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Hunt Special Lecture

Please cite this article as follows: Hunt T. Getting in and out of mitosis (abstract for video). Special Lecture Wilsede Meeting 2008. Cell Ther Transplant. 2008;1:e.000014.01. doi:10.3205/ctt-2008-en-000014.01

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Getting in and out of mitosis (Video)

Special Lecture Wilsede Meeting 2008

Tim Hunt

Cell Cycle Control Laboratory, Cancer Research UK, South Mimms, UK

Abstract

Cells enter mitosis (more generally, M-phase, and much of our work has been in frog oocytes and eggsand extracts thereof) when CDK1/cyclin complexes are activated. Phosphorylation by these, and othermitotic protein kinases, is responsible for reorganizing the cell and initiating progression to metaphase.

We would like to know how many proteins needs to be phosphorylated how much to bring about thisstate of affairs, and have been trying to enumerate the mitotic targets for various cyclin-CDKcombinations for some time. I’ll talk about our approaches, difficulties and findings.

Exit from mitosis, starting at the metaphase to anaphase transition, occurs when the anaphasepromotingfactor (APC/C) is activated and tags a small number of target proteins, including cyclinsand securin, with polyubiquitin chains that signal their proteolysis by the proteasome. Chromatids partand move to opposite poles of the cell where they decondense and re-form a functional nucleus.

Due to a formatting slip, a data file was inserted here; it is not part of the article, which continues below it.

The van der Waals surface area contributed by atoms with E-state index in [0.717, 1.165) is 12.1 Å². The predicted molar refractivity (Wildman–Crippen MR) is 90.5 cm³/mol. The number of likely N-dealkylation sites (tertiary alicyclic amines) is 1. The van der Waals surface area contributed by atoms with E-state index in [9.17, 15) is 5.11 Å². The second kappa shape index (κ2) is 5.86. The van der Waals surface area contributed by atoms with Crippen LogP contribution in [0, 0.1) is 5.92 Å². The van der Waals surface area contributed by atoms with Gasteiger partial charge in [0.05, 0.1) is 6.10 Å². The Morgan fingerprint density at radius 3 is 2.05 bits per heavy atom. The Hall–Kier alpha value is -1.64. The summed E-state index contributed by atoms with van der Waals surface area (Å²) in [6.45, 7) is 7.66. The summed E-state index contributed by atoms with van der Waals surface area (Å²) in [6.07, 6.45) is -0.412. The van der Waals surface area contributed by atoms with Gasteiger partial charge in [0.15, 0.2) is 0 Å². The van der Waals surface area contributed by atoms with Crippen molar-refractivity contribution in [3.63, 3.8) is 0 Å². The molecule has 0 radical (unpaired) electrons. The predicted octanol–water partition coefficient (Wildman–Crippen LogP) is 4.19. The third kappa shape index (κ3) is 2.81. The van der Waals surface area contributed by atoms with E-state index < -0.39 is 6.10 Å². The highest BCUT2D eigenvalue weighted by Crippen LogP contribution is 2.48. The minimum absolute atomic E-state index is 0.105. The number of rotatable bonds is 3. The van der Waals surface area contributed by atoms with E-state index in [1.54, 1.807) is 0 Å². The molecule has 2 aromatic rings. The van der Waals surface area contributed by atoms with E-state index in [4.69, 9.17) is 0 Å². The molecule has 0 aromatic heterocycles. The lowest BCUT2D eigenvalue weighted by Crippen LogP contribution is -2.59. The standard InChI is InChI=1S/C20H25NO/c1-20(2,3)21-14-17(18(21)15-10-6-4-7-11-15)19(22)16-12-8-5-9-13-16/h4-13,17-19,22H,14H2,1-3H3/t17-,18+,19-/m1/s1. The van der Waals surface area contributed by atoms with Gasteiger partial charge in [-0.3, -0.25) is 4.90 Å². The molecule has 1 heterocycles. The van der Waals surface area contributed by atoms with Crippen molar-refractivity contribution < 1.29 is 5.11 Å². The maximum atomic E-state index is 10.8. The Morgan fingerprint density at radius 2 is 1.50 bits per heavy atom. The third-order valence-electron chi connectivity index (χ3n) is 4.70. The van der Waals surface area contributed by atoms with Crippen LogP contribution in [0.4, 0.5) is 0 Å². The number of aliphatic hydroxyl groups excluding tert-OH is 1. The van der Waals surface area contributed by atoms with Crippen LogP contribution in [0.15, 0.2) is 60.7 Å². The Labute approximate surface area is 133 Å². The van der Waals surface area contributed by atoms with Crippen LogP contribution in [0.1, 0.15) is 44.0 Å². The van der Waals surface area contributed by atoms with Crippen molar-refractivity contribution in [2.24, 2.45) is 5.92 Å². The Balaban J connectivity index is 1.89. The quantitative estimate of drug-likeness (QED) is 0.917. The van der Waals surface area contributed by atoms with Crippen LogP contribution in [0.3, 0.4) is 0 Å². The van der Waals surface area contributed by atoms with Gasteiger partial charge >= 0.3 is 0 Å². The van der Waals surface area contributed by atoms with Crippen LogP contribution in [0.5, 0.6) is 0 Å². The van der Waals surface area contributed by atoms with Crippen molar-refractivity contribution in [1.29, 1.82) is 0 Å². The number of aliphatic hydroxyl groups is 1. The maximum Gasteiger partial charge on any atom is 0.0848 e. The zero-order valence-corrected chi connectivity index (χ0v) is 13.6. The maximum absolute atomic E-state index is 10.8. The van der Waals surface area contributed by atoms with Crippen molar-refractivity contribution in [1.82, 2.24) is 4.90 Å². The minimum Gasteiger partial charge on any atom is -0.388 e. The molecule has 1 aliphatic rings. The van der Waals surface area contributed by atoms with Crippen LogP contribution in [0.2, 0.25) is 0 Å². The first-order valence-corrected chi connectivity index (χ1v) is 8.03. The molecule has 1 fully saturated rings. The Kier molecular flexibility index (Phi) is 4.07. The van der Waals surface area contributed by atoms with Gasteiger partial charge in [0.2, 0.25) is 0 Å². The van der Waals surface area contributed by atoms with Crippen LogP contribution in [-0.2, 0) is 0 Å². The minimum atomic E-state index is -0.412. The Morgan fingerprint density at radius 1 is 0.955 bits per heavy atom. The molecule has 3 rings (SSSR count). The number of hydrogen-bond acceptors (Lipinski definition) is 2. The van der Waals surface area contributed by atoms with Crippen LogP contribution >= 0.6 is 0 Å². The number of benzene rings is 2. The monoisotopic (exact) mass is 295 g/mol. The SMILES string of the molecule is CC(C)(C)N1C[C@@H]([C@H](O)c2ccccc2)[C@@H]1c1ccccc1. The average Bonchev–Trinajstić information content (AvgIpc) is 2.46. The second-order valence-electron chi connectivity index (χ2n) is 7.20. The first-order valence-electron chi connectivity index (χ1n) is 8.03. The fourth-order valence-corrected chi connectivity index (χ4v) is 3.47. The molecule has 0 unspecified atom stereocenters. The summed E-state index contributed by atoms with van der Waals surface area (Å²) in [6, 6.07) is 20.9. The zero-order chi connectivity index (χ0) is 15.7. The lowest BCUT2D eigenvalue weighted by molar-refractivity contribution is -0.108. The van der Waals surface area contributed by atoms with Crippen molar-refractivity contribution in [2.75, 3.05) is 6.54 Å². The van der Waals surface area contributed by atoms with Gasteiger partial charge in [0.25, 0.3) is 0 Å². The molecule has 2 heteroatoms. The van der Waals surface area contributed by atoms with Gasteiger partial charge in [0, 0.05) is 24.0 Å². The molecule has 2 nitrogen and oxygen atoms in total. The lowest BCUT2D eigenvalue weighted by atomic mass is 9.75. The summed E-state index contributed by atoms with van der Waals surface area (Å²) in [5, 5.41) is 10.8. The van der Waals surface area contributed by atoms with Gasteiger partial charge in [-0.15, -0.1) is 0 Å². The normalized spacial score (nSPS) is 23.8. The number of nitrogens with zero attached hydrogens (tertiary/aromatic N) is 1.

Cytokinesis separates the two daughter cells. Mitotic phosphoproteins revert to their interphase un- orhypo-phosphorylated state.

We recently made the accidental discovery that the activity responsible for this postmitoticdephosphorylation is almost completely inactive in M-phase cell extracts, and is reactivated when cellsexit mitosis. This explains how proteins can become almost completely converted tohyperphosphorylated states: not only are kinases activated, but the counteracting phosphatase(s) areconcomitantly shut down. I will present the evidence that has led us to this conclusion. It stems fromstudies of frog egg extracts released from cytostatic factor (CSF) arrest by added CaCl2, and thediscovery that calcineurin (protein phosphatase 2B) plays a role in escaping the clutches of CSF. But the real work of restoring proteins to their interphase state of hypophosphorylation is performed by anactivity we call ‘Phosphatase X’, whose identity and regulation I shall discuss.

Keywords: mitosis, oocytes, cytokynesis, phosphorylation, phosphatase

Please cite this article as follows: Hunt T. Getting in and out of mitosis (abstract for video). Special Lecture Wilsede Meeting 2008. Cell Ther Transplant. 2008;1:e.000014.01. doi:10.3205/ctt-2008-en-000014.01


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